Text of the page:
Envisioning Power: Ideologies of Dominance and Crisis
University of California Press, 1999 - 339 pages
With the originality and energy that have marked his earlier works, Eric Wolf now explores the historical relationship of ideas, power, and culture. Responding to anthropology's long reliance on a concept of culture that takes little account of power, Wolf argues that power is crucial in shaping the circumstances of cultural production. Responding to social-science notions of ideology that incorporate power but disregard the ways ideas respond to cultural promptings, he demonstrates how power and ideas connect through the medium of culture.
Wolf advances his argument by examining three very different societies, each remarkable for its flamboyant ideological expressions: the Kwakiutl Indians of the Northwest Pacific Coast, the Aztecs of pre-Hispanic Mexico, and National Socialist Germany. Tracing the history of each case, he shows how these societies faced tensions posed by ecological, social, political, or psychological crises, prompting ideological responses that drew on distinctive, historically rooted cultural understandings. In each case study, Wolf analyzes how the regnant ideology intertwines with power around the pivotal relationships that govern social labor. Anyone interested in the history of anthropology or in how the social sciences make comparisons will want to join Wolf in Envisioning Power.
What people are saying - Write a review
Other editions - View all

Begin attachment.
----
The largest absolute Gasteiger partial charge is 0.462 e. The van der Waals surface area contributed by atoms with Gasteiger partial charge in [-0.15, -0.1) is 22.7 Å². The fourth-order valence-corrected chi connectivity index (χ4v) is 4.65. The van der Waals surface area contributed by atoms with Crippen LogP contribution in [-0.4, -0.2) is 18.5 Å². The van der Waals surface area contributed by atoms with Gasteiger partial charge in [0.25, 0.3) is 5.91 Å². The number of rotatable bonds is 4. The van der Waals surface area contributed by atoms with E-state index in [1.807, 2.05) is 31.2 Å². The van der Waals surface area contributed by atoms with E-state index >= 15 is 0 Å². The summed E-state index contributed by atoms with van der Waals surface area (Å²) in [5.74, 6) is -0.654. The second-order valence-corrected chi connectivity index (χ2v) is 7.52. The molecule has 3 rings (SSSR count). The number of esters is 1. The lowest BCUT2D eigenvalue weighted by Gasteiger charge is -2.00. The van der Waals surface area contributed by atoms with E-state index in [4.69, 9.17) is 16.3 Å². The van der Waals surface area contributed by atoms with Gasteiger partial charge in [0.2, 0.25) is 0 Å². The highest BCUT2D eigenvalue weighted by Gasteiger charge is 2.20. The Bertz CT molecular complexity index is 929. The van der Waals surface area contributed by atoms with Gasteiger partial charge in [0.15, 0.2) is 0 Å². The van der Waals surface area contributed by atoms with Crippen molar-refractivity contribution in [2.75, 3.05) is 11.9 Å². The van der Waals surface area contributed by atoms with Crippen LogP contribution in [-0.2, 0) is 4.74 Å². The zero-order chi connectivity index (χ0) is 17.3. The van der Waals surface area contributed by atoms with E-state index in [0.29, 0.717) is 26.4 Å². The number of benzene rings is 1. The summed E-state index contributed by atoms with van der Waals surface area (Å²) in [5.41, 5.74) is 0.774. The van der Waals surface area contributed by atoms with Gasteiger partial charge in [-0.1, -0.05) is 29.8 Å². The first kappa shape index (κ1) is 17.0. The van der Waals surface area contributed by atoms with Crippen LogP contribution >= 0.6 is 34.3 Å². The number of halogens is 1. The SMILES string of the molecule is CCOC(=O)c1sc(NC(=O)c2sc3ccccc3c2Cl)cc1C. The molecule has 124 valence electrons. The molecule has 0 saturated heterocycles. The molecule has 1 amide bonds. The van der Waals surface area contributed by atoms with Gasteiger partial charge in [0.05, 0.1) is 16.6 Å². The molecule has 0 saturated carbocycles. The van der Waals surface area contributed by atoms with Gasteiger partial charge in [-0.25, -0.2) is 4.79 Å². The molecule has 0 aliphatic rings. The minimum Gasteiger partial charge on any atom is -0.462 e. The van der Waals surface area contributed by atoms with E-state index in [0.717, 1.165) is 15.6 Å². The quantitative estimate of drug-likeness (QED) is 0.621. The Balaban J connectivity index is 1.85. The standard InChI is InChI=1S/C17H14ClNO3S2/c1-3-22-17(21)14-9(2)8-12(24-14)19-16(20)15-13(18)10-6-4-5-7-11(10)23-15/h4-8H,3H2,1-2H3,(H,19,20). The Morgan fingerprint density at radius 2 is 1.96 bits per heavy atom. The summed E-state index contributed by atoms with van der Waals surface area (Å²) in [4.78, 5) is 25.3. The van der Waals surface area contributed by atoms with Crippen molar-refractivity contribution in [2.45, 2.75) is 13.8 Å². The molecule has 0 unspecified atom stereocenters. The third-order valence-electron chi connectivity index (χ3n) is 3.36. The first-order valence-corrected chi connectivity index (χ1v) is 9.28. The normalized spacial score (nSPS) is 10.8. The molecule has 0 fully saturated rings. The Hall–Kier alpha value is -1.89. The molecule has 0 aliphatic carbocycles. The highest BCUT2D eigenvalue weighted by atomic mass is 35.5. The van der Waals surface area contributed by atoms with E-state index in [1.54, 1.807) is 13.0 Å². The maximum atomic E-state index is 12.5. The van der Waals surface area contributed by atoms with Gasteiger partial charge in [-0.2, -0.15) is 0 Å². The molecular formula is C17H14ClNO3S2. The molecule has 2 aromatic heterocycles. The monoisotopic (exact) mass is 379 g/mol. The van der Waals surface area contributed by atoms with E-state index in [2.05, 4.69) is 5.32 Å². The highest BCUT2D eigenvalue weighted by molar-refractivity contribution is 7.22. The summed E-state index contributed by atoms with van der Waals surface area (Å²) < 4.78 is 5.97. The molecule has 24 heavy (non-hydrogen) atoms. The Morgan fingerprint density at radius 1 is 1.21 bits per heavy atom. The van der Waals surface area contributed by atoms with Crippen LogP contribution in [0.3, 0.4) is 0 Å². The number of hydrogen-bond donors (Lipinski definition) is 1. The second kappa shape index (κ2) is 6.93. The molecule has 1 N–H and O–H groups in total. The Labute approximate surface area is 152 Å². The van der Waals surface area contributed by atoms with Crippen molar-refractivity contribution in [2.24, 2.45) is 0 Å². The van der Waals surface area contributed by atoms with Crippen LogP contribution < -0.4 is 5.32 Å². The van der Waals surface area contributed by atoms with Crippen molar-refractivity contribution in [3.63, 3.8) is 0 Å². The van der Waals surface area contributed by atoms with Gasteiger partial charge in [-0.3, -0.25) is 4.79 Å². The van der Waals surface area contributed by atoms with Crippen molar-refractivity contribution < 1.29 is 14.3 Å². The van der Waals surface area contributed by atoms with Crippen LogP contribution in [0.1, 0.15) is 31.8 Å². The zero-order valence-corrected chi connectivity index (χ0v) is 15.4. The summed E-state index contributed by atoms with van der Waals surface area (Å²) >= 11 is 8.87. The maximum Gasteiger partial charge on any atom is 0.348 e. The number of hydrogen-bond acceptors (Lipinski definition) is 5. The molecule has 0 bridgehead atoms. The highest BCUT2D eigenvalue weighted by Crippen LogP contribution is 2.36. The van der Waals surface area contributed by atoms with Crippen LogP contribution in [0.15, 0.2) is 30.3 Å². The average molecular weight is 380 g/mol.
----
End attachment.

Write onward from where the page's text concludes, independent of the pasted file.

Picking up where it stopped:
animals anthropology argued army Atzcapotzalco autosacrifice Aztec became behavior Boas capitalist century chiefly chiefs chiefship chinampa Cihuacoatl common concept contexts cosmological Coyolxauhqui culture dance defined differentiated distinctions distributive events domination Duran economic efforts elite Enlightenment forces Fort Rupert German gods groups hamatsa Heiltsuk Hitler honor Hudson Bay Company Huitzilopochtli human ideas ideology initial Jews killing Kwakiutl Kwakwaka'wakw labor language linguistic Lopez Austin marriage Marx Mesoamerican metaphor Mexico military modes myth myth-history Nahuatl National Socialist neo-Kantian nobles Northwest Coast numaym organization particular party patterns political population position potlatching prisoners privileges Prussian Quetzalcoatl racial rank Reich relations ritual distributions role ruler rulership rules sacrifice Sahagun society Soviet spirit structure supernatural Tenochca Tenochtitlan texts thought tion tional tive Tlacaelel tlatoani Toltec tradition transformed tribes tribute Tsaxis Tsimshian University Volk Volksgemeinschaft warriors wealth